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The Things We See in the Light (Amal Awad, Pantera Press)

This book opens with Sahar arriving on her best friend Lara’s doorstep in Newtown, and it’s apparent Sahar has changed a lot since Lara last saw her. Once a shy, conservative, deeply religious girl who left Sydney to marry in Jordan, Sahar now dresses with more flair and has uncovered her hair but remains quiet and pulls away from her friends. Sahar slowly unspools the story of what made her leave Jordan and her husband, the event that is also causing her to re-evaluate her life and her faith. Meanwhile she gets a job at a patisserie and chocolate shop, where her gift for creating flavours gradually opens her up to her co-workers, as well as to new experiences and points of view. The Things We See in the Light is as warm and enveloping as the rich chocolate and hot Turkish coffee that suffuse it. Author Amal Awad lovingly describes the ingredients and flavours Sahar weaves together, giving the book an almost tangible grounding. However, while warm and charming, it is not twee or entirely lighthearted, touching on issues such as miscarriage and trauma and on questions of life and faith. In the tradition of great women’s fiction writers such as Monica McInerney and Deborah Rodriguez, The Things We See in the Light is heartwarming and compelling. Sahar will pull you in with her story of growth, empowerment and new friendship, including a touch of romance.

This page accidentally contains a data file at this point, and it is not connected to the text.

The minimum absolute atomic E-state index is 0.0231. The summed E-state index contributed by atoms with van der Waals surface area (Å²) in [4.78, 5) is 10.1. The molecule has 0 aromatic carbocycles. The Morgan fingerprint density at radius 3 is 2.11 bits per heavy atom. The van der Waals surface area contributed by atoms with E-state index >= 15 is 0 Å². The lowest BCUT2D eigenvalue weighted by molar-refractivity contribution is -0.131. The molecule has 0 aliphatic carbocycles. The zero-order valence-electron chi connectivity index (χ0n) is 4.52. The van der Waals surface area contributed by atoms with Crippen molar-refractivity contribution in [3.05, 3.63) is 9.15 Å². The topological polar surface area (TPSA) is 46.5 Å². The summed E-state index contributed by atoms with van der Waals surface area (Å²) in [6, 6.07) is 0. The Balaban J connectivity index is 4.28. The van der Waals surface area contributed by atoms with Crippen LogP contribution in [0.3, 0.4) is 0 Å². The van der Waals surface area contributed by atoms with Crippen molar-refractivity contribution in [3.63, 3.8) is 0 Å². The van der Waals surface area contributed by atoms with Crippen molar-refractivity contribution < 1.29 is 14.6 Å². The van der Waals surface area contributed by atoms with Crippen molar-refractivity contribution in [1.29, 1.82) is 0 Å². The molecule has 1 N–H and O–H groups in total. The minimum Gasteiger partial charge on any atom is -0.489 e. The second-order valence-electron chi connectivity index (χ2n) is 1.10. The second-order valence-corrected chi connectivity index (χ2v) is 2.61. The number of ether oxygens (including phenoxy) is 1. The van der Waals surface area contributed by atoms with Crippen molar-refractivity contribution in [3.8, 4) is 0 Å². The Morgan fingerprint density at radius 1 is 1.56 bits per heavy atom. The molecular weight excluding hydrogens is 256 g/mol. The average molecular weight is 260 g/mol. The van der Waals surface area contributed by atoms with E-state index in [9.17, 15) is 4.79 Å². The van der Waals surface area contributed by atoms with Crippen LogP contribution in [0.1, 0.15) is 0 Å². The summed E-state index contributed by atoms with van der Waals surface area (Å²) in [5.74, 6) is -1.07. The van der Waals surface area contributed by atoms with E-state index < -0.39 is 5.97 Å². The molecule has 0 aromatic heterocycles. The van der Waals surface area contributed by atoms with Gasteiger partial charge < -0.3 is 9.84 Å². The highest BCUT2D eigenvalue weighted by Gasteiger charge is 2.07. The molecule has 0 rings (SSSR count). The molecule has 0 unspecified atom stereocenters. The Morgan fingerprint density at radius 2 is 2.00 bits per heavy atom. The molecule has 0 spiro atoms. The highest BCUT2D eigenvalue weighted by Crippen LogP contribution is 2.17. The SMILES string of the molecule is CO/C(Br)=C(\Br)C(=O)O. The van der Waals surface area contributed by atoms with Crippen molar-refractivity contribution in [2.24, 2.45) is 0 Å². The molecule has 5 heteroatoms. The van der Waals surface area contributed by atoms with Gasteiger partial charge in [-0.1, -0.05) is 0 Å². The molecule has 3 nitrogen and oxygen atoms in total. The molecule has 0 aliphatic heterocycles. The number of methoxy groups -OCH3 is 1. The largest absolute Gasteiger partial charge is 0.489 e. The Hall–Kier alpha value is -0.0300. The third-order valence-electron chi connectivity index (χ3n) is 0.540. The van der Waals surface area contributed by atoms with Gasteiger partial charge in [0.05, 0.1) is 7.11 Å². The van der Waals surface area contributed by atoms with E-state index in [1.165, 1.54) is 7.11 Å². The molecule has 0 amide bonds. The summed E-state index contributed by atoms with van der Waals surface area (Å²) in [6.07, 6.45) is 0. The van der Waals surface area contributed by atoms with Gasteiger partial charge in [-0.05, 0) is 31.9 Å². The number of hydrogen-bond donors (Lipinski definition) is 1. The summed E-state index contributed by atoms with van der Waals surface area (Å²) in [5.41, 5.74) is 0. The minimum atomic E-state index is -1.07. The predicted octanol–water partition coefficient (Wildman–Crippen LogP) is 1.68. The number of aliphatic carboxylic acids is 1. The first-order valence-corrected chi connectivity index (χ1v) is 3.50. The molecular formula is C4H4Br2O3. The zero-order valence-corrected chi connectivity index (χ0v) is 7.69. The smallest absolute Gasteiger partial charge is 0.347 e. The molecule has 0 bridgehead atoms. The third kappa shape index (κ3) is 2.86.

Fay Helfenbaum is a freelance writer and editor and was a bookseller for five years.

 

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